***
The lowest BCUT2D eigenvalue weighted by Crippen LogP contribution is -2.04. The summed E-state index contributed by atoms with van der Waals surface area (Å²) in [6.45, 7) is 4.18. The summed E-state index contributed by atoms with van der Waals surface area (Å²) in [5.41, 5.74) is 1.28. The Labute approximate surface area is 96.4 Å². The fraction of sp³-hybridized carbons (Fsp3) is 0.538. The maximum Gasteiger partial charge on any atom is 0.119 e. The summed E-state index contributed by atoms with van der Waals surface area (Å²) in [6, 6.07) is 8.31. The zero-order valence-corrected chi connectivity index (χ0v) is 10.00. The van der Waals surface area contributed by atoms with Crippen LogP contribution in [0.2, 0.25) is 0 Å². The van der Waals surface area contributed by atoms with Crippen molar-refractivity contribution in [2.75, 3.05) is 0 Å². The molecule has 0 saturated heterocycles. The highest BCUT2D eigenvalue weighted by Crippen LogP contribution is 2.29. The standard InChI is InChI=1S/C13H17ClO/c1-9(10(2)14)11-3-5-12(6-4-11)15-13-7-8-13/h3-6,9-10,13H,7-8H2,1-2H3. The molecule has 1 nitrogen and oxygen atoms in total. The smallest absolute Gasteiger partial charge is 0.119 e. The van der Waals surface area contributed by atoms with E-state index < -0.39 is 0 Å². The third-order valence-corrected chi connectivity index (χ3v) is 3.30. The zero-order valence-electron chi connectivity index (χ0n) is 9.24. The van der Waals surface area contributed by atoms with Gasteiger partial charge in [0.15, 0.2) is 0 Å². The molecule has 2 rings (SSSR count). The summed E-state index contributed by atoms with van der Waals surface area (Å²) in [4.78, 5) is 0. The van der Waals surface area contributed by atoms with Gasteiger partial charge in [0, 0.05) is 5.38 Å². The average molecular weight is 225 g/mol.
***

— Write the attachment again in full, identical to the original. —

The lowest BCUT2D eigenvalue weighted by Crippen LogP contribution is -2.04. The summed E-state index contributed by atoms with van der Waals surface area (Å²) in [6.45, 7) is 4.18. The summed E-state index contributed by atoms with van der Waals surface area (Å²) in [5.41, 5.74) is 1.28. The Labute approximate surface area is 96.4 Å². The fraction of sp³-hybridized carbons (Fsp3) is 0.538. The maximum Gasteiger partial charge on any atom is 0.119 e. The summed E-state index contributed by atoms with van der Waals surface area (Å²) in [6, 6.07) is 8.31. The zero-order valence-corrected chi connectivity index (χ0v) is 10.00. The van der Waals surface area contributed by atoms with Crippen LogP contribution in [0.2, 0.25) is 0 Å². The van der Waals surface area contributed by atoms with Crippen molar-refractivity contribution in [2.75, 3.05) is 0 Å². The molecule has 0 saturated heterocycles. The highest BCUT2D eigenvalue weighted by Crippen LogP contribution is 2.29. The standard InChI is InChI=1S/C13H17ClO/c1-9(10(2)14)11-3-5-12(6-4-11)15-13-7-8-13/h3-6,9-10,13H,7-8H2,1-2H3. The molecule has 1 nitrogen and oxygen atoms in total. The smallest absolute Gasteiger partial charge is 0.119 e. The van der Waals surface area contributed by atoms with E-state index < -0.39 is 0 Å². The third-order valence-corrected chi connectivity index (χ3v) is 3.30. The zero-order valence-electron chi connectivity index (χ0n) is 9.24. The van der Waals surface area contributed by atoms with Gasteiger partial charge in [0.15, 0.2) is 0 Å². The molecule has 2 rings (SSSR count). The summed E-state index contributed by atoms with van der Waals surface area (Å²) in [4.78, 5) is 0. The van der Waals surface area contributed by atoms with Gasteiger partial charge in [0, 0.05) is 5.38 Å². The average molecular weight is 225 g/mol.